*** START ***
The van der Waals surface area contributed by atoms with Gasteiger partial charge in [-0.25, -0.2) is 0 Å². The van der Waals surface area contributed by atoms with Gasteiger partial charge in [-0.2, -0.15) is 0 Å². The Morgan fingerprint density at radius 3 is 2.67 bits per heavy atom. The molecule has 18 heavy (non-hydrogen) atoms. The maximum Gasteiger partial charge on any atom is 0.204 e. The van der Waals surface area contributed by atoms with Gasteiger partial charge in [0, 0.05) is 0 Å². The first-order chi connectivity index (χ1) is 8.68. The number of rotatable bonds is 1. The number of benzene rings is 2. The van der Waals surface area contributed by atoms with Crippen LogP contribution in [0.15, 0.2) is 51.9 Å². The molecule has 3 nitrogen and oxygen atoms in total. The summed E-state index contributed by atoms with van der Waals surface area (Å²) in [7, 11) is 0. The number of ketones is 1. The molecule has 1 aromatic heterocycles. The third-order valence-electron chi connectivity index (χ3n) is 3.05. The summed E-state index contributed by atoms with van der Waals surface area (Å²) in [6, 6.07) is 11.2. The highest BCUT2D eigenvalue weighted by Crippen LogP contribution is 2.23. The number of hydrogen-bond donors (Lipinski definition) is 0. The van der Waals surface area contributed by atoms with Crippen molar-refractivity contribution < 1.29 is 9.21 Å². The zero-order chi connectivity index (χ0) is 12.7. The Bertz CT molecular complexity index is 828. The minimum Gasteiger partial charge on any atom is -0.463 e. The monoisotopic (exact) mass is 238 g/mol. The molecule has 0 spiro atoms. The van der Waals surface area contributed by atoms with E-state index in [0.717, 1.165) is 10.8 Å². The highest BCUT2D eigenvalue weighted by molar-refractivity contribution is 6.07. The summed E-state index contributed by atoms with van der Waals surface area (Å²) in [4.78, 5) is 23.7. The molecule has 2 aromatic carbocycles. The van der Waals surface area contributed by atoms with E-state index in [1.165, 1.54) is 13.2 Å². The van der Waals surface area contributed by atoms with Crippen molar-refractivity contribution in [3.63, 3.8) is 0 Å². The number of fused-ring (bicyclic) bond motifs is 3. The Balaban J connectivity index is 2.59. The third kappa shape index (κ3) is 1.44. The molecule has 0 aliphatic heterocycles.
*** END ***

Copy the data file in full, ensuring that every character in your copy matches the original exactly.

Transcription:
The van der Waals surface area contributed by atoms with Gasteiger partial charge in [-0.25, -0.2) is 0 Å². The van der Waals surface area contributed by atoms with Gasteiger partial charge in [-0.2, -0.15) is 0 Å². The Morgan fingerprint density at radius 3 is 2.67 bits per heavy atom. The molecule has 18 heavy (non-hydrogen) atoms. The maximum Gasteiger partial charge on any atom is 0.204 e. The van der Waals surface area contributed by atoms with Gasteiger partial charge in [0, 0.05) is 0 Å². The first-order chi connectivity index (χ1) is 8.68. The number of rotatable bonds is 1. The number of benzene rings is 2. The van der Waals surface area contributed by atoms with Crippen LogP contribution in [0.15, 0.2) is 51.9 Å². The molecule has 3 nitrogen and oxygen atoms in total. The summed E-state index contributed by atoms with van der Waals surface area (Å²) in [7, 11) is 0. The number of ketones is 1. The molecule has 1 aromatic heterocycles. The third-order valence-electron chi connectivity index (χ3n) is 3.05. The summed E-state index contributed by atoms with van der Waals surface area (Å²) in [6, 6.07) is 11.2. The highest BCUT2D eigenvalue weighted by Crippen LogP contribution is 2.23. The number of hydrogen-bond donors (Lipinski definition) is 0. The van der Waals surface area contributed by atoms with Crippen molar-refractivity contribution < 1.29 is 9.21 Å². The zero-order chi connectivity index (χ0) is 12.7. The Bertz CT molecular complexity index is 828. The minimum Gasteiger partial charge on any atom is -0.463 e. The monoisotopic (exact) mass is 238 g/mol. The molecule has 0 spiro atoms. The van der Waals surface area contributed by atoms with E-state index in [0.717, 1.165) is 10.8 Å². The highest BCUT2D eigenvalue weighted by molar-refractivity contribution is 6.07. The summed E-state index contributed by atoms with van der Waals surface area (Å²) in [4.78, 5) is 23.7. The molecule has 2 aromatic carbocycles. The van der Waals surface area contributed by atoms with E-state index in [1.165, 1.54) is 13.2 Å². The van der Waals surface area contributed by atoms with Crippen molar-refractivity contribution in [3.63, 3.8) is 0 Å². The number of fused-ring (bicyclic) bond motifs is 3. The Balaban J connectivity index is 2.59. The third kappa shape index (κ3) is 1.44. The molecule has 0 aliphatic heterocycles.